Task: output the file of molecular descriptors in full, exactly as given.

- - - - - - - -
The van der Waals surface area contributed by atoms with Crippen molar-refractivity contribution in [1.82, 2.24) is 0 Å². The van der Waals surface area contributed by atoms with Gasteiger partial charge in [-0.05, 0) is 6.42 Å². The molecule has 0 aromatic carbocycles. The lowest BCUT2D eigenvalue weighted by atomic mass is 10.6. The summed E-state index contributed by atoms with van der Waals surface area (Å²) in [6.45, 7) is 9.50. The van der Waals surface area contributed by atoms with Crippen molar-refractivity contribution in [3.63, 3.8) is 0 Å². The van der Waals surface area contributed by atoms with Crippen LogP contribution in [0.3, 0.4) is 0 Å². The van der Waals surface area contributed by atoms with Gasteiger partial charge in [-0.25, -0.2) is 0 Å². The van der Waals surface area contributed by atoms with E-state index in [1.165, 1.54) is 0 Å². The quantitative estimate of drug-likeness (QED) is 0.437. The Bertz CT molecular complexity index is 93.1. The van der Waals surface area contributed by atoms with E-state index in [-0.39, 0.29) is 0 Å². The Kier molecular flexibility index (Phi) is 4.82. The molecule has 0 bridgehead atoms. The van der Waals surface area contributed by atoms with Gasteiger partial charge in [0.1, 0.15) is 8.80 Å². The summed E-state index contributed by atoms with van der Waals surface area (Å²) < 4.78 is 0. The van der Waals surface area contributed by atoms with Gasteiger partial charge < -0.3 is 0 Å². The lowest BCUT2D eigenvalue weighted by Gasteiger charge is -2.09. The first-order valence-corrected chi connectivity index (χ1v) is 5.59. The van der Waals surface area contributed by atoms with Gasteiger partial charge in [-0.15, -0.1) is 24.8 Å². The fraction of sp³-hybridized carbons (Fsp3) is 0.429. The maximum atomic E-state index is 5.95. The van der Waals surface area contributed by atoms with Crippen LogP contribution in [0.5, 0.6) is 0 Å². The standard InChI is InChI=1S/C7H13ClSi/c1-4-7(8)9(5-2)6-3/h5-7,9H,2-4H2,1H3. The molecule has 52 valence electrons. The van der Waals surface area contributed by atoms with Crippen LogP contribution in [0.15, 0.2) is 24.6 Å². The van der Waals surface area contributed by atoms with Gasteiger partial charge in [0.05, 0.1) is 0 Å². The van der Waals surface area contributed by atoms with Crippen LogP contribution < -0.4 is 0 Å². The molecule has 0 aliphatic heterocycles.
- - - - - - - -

The van der Waals surface area contributed by atoms with Crippen molar-refractivity contribution in [1.82, 2.24) is 0 Å². The van der Waals surface area contributed by atoms with Gasteiger partial charge in [-0.05, 0) is 6.42 Å². The molecule has 0 aromatic carbocycles. The lowest BCUT2D eigenvalue weighted by atomic mass is 10.6. The summed E-state index contributed by atoms with van der Waals surface area (Å²) in [6.45, 7) is 9.50. The van der Waals surface area contributed by atoms with Crippen molar-refractivity contribution in [3.63, 3.8) is 0 Å². The van der Waals surface area contributed by atoms with Crippen LogP contribution in [0.3, 0.4) is 0 Å². The van der Waals surface area contributed by atoms with Gasteiger partial charge in [-0.25, -0.2) is 0 Å². The van der Waals surface area contributed by atoms with E-state index in [1.165, 1.54) is 0 Å². The quantitative estimate of drug-likeness (QED) is 0.437. The Bertz CT molecular complexity index is 93.1. The van der Waals surface area contributed by atoms with E-state index in [-0.39, 0.29) is 0 Å². The Kier molecular flexibility index (Phi) is 4.82. The molecule has 0 bridgehead atoms. The van der Waals surface area contributed by atoms with Gasteiger partial charge in [0.1, 0.15) is 8.80 Å². The summed E-state index contributed by atoms with van der Waals surface area (Å²) < 4.78 is 0. The van der Waals surface area contributed by atoms with Gasteiger partial charge < -0.3 is 0 Å². The lowest BCUT2D eigenvalue weighted by Gasteiger charge is -2.09. The first-order valence-corrected chi connectivity index (χ1v) is 5.59. The van der Waals surface area contributed by atoms with Gasteiger partial charge in [-0.15, -0.1) is 24.8 Å². The fraction of sp³-hybridized carbons (Fsp3) is 0.429. The maximum atomic E-state index is 5.95. The van der Waals surface area contributed by atoms with Crippen LogP contribution in [0.5, 0.6) is 0 Å². The standard InChI is InChI=1S/C7H13ClSi/c1-4-7(8)9(5-2)6-3/h5-7,9H,2-4H2,1H3. The molecule has 52 valence electrons. The van der Waals surface area contributed by atoms with Crippen LogP contribution in [0.15, 0.2) is 24.6 Å². The van der Waals surface area contributed by atoms with Gasteiger partial charge in [0.05, 0.1) is 0 Å². The van der Waals surface area contributed by atoms with Crippen LogP contribution < -0.4 is 0 Å². The molecule has 0 aliphatic heterocycles.